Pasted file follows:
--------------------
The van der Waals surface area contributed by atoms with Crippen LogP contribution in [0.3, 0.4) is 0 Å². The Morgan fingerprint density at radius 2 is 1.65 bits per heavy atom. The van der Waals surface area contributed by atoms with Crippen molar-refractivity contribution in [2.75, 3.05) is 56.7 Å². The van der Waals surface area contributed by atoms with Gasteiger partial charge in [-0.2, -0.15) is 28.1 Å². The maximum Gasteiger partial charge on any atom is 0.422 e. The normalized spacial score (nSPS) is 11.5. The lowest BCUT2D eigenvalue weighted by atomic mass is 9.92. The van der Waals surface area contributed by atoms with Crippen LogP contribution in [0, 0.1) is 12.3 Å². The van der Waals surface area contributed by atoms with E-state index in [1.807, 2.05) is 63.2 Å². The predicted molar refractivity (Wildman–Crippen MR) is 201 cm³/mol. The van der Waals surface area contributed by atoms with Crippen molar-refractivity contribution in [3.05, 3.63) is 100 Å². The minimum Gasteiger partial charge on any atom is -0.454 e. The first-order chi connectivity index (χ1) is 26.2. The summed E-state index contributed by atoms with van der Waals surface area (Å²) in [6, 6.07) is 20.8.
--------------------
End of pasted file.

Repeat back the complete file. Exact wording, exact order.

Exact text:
The van der Waals surface area contributed by atoms with Crippen LogP contribution in [0.3, 0.4) is 0 Å². The Morgan fingerprint density at radius 2 is 1.65 bits per heavy atom. The van der Waals surface area contributed by atoms with Crippen molar-refractivity contribution in [2.75, 3.05) is 56.7 Å². The van der Waals surface area contributed by atoms with Gasteiger partial charge in [-0.2, -0.15) is 28.1 Å². The maximum Gasteiger partial charge on any atom is 0.422 e. The normalized spacial score (nSPS) is 11.5. The lowest BCUT2D eigenvalue weighted by atomic mass is 9.92. The van der Waals surface area contributed by atoms with Crippen LogP contribution in [0, 0.1) is 12.3 Å². The van der Waals surface area contributed by atoms with E-state index in [1.807, 2.05) is 63.2 Å². The predicted molar refractivity (Wildman–Crippen MR) is 201 cm³/mol. The van der Waals surface area contributed by atoms with Crippen molar-refractivity contribution in [3.05, 3.63) is 100 Å². The minimum Gasteiger partial charge on any atom is -0.454 e. The first-order chi connectivity index (χ1) is 26.2. The summed E-state index contributed by atoms with van der Waals surface area (Å²) in [6, 6.07) is 20.8.